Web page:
var newDownload = _downloader.CreateDownload(new Uri(NewDownloadUri),newFile );

File Pickers

When your application needs for the user to select a file for opening or saving the application can make use of the FilePickers. The file pickers are similar to the OpenFileDialog and CloseFileDialog classes with a significant exception being that while the file dialogs will return the full path of the file selected the file pickers do not. The overall usage of how to use either class is otherwise similar. The file stream being written or read isn't necessarily persisted in the device's storage. The user could have selected a file location on OneDrive. Because of the way that the handling of files is abstracted away your application does not need to do any special handling for these cases. Whether the file is from local storage or managed through some other service your code will be the same.

To use the file pickers you must identify the files types that your application can open and whether you wish to open the file for reading or for writing. The types of files that your application can open are identified through the file's extension. Sometimes a file type might be identified by more than one extension; static HTML documents might have either htm or html as an extension. Information on file types is passed to the file pickers in two objects; a string being a friendly name for the file type and an array of one or more strings that contain the extensions associated with the type.

The file pickers will return a StorageFile that can be used for reading and writing. The following code example is taken from the text editor from a post titledIntroduction to HoloLens Development with UWP with minor modifications. In the Init() I load the file types and their extensions into a Dictionary. This isn't strictly necessary but is a convinient way of handling the files types. For both the open and close codethe code is similar.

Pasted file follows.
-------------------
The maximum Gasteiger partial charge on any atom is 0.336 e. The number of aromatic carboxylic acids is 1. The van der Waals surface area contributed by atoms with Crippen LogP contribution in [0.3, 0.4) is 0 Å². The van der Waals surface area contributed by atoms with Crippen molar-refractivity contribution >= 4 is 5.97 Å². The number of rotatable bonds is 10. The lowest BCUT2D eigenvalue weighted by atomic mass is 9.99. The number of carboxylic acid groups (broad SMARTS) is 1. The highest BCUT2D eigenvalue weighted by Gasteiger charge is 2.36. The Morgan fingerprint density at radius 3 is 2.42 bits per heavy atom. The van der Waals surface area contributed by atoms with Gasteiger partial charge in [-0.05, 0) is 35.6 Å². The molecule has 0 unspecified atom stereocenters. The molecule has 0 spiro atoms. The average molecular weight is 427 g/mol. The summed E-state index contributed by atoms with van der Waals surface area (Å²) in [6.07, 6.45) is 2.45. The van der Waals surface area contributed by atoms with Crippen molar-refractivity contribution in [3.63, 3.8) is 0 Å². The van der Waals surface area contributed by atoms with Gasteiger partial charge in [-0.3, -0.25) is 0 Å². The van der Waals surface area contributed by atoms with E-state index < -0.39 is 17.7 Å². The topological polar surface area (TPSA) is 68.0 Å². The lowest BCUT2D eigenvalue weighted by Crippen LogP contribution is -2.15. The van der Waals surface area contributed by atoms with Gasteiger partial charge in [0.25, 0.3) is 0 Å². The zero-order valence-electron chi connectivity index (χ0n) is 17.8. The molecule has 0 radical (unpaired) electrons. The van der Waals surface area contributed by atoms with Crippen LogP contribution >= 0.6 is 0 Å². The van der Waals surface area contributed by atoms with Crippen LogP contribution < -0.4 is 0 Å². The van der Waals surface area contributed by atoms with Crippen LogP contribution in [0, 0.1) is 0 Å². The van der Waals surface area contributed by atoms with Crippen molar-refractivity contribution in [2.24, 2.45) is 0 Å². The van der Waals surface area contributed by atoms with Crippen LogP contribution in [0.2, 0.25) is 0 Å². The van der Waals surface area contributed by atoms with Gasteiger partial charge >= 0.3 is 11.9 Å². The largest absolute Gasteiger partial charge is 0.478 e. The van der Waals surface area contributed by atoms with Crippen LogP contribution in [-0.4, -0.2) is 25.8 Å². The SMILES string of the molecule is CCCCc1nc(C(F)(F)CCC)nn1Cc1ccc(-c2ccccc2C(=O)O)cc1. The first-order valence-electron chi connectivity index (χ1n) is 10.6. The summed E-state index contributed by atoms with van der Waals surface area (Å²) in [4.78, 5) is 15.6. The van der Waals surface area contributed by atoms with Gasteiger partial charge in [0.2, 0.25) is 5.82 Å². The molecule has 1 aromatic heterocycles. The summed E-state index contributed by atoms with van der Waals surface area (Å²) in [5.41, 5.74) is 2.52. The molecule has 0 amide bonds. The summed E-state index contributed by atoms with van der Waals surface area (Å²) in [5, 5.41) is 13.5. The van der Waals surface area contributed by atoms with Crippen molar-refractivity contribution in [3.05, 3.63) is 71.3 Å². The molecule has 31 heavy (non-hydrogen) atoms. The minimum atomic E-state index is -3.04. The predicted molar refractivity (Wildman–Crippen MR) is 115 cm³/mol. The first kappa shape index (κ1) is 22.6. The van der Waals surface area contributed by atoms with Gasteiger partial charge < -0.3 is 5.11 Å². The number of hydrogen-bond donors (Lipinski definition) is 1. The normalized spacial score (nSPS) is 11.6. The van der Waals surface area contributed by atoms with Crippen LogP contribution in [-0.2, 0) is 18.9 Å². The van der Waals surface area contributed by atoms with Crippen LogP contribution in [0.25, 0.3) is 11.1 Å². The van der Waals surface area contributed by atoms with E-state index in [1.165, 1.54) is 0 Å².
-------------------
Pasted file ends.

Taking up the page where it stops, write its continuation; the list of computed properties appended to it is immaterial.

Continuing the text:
Opening a file

The opening of a file for reading can be done with the following steps.

  1. Create a FileOpenPicker
  2. Add the extensions to the picker's FileTypeFilter collection
  3. Request a StorageFile by calling the picker's async PickSingleFileAsync()
    (If requesting multiple files use async PickMultipleFilesAsync() instead)
  4. If the returned value is null then the user cancelled/closed the dialog. Act accordingly
  5. Read from the stream
Dictionary<string, IList<string>> FileTypeList ;
public void Init()
	FileTypeList = new Dictionary<string, IList<string>>();
	FileTypeList.Add("Text Document", new List<string>() { ".txt", ".text" });
	FileTypeList.Add("HTML Document", new List<string>() { ".htm", ".html" });

async void OpenFile()
	//Create a FilePicker
    FileOpenPicker fileOpenPicker = new FileOpenPicker();
    //Populate the file types